(Reuters) - Turkish-Cypriot businessman Asil Nadir, who returned to Britain last August after 17 years abroad, on Thursday denied theft from his failed Polly Peck business empire on charges dating back to the 1980s. The 70-year-old tycoon pleaded not guilty at the Old Bailey to 13 charges, including theft of 33.1 million pounds and $2.5 million from the business between 1987 and 1990.
Nadir, who ran Polly Peck until it folded in 1990 with debts of 1.3 billion pounds, was a big donor to the Conservative Party. The collapse of the company shook John Major's government and led to the resignation of then Northern Ireland Minister Michael Mates, who had links to Nadir.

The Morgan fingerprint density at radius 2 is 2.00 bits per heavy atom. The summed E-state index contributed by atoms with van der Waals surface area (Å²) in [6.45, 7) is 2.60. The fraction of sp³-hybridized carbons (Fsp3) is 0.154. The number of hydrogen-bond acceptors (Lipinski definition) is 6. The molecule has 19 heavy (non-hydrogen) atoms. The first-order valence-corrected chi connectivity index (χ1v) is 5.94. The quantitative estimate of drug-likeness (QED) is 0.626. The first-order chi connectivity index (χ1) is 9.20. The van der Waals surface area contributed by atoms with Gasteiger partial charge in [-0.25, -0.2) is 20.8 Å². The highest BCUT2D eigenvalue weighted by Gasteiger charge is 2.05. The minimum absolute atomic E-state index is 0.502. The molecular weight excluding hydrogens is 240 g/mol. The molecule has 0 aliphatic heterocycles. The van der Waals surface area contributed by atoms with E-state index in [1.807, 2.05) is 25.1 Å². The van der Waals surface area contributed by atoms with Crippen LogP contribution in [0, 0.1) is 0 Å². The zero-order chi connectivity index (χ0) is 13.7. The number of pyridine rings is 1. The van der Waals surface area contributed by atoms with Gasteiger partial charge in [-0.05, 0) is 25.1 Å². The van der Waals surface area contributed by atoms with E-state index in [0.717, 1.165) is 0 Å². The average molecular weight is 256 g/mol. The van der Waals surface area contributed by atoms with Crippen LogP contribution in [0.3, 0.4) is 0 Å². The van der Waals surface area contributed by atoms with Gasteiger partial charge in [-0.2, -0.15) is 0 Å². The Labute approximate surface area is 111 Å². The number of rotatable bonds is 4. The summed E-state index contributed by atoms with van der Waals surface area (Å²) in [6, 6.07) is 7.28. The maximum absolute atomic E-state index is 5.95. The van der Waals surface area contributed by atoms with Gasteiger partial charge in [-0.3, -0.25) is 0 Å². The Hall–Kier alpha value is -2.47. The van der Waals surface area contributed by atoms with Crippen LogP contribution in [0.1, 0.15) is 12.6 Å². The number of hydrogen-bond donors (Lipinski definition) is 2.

After the collapse, Nadir fled to northern Cyprus, which has no extradition treaty with Britain. He returned five months ago saying he wanted to clear his name.
In the early 1980s, Nadir transformed Polly Peck from an ailing textiles firm into a conglomerate that included the Del Monte fruit business and Japan's Sansui electronics firm.
Nadir, who now lives in central London's wealthy Belgravia district, surrendered his passport to authorities last year and remains on conditional bail.
He had been due to face trial on Thursday but proceedings have been delayed.
(Reporting By Drazen Jorgic; Editing by Steve Addison)
Last modified onSaturday, 06 May 2017 10:07
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